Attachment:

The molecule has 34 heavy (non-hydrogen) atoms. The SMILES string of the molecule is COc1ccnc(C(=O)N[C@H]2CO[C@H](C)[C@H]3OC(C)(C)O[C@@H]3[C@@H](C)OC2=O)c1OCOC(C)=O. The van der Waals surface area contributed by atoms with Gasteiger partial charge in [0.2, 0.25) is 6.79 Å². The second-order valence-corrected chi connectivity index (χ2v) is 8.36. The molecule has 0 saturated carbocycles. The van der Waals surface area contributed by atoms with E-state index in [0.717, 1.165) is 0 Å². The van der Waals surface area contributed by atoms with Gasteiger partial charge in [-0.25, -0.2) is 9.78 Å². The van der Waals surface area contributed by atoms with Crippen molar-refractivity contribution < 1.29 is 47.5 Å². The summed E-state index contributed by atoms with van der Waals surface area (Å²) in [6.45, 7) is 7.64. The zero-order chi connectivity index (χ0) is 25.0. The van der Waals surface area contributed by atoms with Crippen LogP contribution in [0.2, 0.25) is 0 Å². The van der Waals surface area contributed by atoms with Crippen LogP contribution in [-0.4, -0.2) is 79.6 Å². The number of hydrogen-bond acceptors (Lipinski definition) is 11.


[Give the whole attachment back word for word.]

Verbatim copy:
The molecule has 34 heavy (non-hydrogen) atoms. The SMILES string of the molecule is COc1ccnc(C(=O)N[C@H]2CO[C@H](C)[C@H]3OC(C)(C)O[C@@H]3[C@@H](C)OC2=O)c1OCOC(C)=O. The van der Waals surface area contributed by atoms with Gasteiger partial charge in [0.2, 0.25) is 6.79 Å². The second-order valence-corrected chi connectivity index (χ2v) is 8.36. The molecule has 0 saturated carbocycles. The van der Waals surface area contributed by atoms with E-state index in [0.717, 1.165) is 0 Å². The van der Waals surface area contributed by atoms with Gasteiger partial charge in [-0.25, -0.2) is 9.78 Å². The van der Waals surface area contributed by atoms with Crippen molar-refractivity contribution < 1.29 is 47.5 Å². The summed E-state index contributed by atoms with van der Waals surface area (Å²) in [6.45, 7) is 7.64. The zero-order chi connectivity index (χ0) is 25.0. The van der Waals surface area contributed by atoms with Crippen LogP contribution in [0.2, 0.25) is 0 Å². The van der Waals surface area contributed by atoms with Crippen LogP contribution in [-0.4, -0.2) is 79.6 Å². The number of hydrogen-bond acceptors (Lipinski definition) is 11.